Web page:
A leading climate change expert has warned that there needs to be a significant injection of funding into research on global warming given the dire implications for mankind should it continue unchecked.
Speaking at an event organised by the Willis Research Network, Dr Matt Huddleston, Principal Consultant – impacts of climate change on business, at the Met Office warned the world needed to adequately resource the efforts to identify mankind’s part in the rise of world temperatures.
“We know more about climate change then we do about gravity,” he told delegates. “Gravity is fixed but we know little about how it functions. Therefore there are considerable resources expended on research and I have been at the CERN facility in Switzerland where they are looking at greater research.
“But such a level of resource is not being focused on climate change yet it is a far more fundamental threat to our survival. The world is heating up. There is no doubt it will continue but it is our future participation on this planet which is in doubt.”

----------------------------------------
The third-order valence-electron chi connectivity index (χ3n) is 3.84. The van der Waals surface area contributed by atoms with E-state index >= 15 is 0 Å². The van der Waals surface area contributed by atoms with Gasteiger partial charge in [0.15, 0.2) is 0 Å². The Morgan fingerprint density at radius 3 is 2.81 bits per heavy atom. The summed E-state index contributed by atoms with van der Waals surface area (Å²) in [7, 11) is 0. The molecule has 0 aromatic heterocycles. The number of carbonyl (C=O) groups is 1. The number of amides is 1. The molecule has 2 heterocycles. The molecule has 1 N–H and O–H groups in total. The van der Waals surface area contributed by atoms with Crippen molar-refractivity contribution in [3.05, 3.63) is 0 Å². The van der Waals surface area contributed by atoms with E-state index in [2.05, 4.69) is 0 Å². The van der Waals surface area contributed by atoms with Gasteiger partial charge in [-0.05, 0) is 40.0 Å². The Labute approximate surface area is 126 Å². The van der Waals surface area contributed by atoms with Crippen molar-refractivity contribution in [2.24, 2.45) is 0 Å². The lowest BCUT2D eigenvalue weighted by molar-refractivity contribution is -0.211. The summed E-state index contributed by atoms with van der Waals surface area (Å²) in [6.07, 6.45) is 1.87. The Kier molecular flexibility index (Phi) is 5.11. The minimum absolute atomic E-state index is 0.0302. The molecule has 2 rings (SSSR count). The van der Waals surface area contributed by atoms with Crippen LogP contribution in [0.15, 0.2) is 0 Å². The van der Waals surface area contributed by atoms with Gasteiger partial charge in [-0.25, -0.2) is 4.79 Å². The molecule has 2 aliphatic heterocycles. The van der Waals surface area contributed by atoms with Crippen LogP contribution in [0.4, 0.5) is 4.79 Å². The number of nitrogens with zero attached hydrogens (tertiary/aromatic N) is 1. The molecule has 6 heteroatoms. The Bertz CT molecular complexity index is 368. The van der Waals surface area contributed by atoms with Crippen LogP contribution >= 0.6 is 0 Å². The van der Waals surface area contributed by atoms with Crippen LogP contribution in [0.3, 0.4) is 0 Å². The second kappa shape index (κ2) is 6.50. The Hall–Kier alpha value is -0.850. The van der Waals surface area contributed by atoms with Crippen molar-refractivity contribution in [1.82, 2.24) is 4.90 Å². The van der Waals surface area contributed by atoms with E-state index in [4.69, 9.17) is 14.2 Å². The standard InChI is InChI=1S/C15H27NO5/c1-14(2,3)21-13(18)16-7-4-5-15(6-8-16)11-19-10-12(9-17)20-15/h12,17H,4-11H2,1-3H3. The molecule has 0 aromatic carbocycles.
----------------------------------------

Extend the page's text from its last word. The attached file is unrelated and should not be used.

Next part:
He cited the Pakistan floods and the recent heat wave in Moscow as clear indications of extreme weather patterns explaining that when the mean temperature rises extremes increase exponentially.
“The Pakistan floods were caused by a single pattern of weather not centuries of historical data,” added Dr Huddleston. It is these individual events which will hit us hardest and are the most difficult to understand and accurately predict.”
He added that all the climatic indicators pointed to an above active hurricane season and that the data gathered by the Met Office showed clearly the world was getting warmer.
“This is constant pattern from multiple sources,” added Dr Huddleston.
He said a four degree rise in the world temperature could well see a one in a 200 year typhoon loss which would deliver in excess of a billion dollars of insured damages should it hit China and in the United Kingdom such a temperature rise would have significant effect.
It would see a 30% in one in 100 year flood events and a natural climate shift of the UK storm tracks south wards would result in average insured losses in the UK increasing by 25% as the storms moved south to target densely populated area such as the South East and London.